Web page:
13. Melissa and Shaun S,Great that you share these experiences. I feel like those who oppose the mosque in NYC simply don't know as many Muslim as I do. Here in NY we see people of all races, origin, relgions, and it's the best place to have a place of worship. I just don't get why some Americans still can't understand Osama Bin Laden is not your neighbor, he's a radical criminal. Open your hearts and minds to peace and love which all valid religions preach.

  14. Islam did not attack the towers on 9/11. Extremism and hatred did. Christianity did not attack the OK Federal building, a hateful extremist did. We can not judge the whole by a few.Thank you Melissa for explaining Ramadan. It sounds like a wonderful holiday.The Cordoba Community center is also not at ground zero, but two blocks away. It will open to all faiths, not just Islam. Sometimes I find it sad that hatred lives in the misinformed, simply because they have not chosen to learn the truth but rely on the hype of the mainstream media.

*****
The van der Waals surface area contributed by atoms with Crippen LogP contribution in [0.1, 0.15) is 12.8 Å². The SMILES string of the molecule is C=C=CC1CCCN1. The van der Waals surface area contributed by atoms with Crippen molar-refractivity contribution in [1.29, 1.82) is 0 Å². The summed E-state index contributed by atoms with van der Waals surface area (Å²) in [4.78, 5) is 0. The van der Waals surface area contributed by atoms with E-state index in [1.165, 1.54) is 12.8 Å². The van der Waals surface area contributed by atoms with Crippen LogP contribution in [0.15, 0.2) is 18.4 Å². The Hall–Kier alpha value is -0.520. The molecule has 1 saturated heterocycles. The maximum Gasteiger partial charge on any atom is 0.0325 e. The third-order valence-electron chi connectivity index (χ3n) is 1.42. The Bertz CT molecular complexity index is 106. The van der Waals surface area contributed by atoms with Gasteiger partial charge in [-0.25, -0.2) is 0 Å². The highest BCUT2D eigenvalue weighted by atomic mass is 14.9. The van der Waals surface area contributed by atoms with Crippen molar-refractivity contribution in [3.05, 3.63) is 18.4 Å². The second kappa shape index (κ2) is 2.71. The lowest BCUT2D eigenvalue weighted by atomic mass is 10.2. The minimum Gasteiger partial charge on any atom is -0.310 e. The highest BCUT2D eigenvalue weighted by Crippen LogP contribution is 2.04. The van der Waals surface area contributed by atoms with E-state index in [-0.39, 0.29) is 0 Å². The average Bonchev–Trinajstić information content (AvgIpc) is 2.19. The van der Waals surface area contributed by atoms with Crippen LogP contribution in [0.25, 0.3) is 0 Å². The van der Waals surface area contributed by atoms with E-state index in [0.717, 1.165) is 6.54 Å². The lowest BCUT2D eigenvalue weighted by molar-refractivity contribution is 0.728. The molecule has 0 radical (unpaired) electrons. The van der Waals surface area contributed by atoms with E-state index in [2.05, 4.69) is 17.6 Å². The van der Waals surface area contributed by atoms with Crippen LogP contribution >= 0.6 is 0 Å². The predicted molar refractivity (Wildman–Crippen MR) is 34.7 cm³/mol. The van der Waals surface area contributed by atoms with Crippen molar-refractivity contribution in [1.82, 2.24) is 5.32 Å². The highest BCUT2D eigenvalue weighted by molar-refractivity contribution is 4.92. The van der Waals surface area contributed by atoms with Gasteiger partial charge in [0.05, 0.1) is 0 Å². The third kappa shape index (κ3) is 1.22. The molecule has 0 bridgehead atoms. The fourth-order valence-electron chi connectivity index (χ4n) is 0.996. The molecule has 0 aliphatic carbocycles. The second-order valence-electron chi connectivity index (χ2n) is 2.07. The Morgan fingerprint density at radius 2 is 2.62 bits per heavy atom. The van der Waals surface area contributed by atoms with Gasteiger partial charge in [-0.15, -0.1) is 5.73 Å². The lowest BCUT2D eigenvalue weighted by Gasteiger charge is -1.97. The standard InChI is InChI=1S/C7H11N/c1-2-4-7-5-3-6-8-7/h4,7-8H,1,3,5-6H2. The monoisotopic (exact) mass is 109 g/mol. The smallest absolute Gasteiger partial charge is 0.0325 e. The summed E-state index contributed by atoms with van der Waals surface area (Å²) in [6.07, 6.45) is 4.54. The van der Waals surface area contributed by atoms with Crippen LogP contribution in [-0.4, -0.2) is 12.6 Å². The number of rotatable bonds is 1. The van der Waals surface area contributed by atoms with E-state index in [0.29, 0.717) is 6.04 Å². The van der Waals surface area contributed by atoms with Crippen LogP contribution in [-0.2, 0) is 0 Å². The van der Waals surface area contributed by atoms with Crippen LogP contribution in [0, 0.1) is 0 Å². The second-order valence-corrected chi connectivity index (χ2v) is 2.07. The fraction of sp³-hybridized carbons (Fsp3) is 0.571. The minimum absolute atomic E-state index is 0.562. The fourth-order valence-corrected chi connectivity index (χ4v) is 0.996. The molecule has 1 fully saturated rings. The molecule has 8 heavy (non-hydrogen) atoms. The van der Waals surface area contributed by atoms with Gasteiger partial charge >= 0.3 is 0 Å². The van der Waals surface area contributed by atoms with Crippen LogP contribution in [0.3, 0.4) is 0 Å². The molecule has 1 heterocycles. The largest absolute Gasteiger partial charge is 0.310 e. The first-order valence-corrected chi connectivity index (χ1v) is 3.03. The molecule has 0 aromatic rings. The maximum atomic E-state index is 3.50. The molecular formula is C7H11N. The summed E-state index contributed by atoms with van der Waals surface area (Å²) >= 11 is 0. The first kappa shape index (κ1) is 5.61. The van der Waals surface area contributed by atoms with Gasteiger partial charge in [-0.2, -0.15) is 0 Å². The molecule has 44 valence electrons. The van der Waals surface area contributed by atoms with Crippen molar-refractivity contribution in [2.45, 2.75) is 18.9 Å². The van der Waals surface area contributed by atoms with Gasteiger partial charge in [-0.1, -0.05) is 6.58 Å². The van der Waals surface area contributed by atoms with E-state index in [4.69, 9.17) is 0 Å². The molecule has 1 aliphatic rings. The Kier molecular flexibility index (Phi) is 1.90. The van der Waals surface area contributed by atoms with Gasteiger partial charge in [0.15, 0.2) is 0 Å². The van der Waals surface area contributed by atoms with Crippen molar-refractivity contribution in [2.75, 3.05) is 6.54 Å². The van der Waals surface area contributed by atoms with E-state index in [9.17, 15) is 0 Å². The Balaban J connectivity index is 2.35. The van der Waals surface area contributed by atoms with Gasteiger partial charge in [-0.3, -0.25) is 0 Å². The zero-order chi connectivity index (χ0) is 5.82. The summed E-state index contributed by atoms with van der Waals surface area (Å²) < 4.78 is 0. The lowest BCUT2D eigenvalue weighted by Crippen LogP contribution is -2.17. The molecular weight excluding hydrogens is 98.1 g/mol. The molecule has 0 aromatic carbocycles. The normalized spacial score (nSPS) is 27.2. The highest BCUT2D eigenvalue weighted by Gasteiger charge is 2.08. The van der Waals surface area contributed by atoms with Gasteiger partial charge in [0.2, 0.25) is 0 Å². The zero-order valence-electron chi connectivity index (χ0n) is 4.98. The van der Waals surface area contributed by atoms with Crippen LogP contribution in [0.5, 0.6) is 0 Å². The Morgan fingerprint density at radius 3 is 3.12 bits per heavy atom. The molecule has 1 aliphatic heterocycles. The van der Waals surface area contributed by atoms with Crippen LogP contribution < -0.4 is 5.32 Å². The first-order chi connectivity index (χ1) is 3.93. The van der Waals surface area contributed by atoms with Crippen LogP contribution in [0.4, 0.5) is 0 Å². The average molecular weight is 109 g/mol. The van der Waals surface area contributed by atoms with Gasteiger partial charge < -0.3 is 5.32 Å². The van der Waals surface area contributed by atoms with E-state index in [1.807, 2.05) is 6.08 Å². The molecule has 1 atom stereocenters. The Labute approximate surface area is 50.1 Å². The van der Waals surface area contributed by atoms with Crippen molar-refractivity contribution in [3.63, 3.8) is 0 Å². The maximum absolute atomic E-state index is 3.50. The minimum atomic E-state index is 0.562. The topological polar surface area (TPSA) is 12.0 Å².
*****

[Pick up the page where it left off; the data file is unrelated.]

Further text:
15. When I worked as a nanny, I worked for different families. I would work for a family of different faith. I'm a mom now, so I'm not working at the moment. I hope to teach her about being open minded and tolerance and kindness.

  16. I am so glad to read most nannies are loving and accepting people. American Muslims like myself love this country because of its freedom of religion. Many came here because we could practice Islam in its purest form, as a religion of peace. Many of us work to defend this country as well, every single day! Thank you for understanding American Muslims are moderate, peaceful, charitable, conservative people.

  17. Anon-the reality is that most Muslims are all the adjectives you wrote. There are a billion Muslims in the world. If they were more extreme like what's being projected by some in this country, there would be far more horrible atrocities daily in every country.

  18. Many nannies have been offered jobs with gay clients and turned them down for religious reasons. While I understand, it is still a shame when religion separates us and closes our hearts.

  19. I am Christian and I worked for a Jewish family. I had to learn about kosher cooking and what I could and could not put in the little boy's lunch.

  20. Beautiful sentiment. Remember all the peaceful Muslims already living in this country that love this country.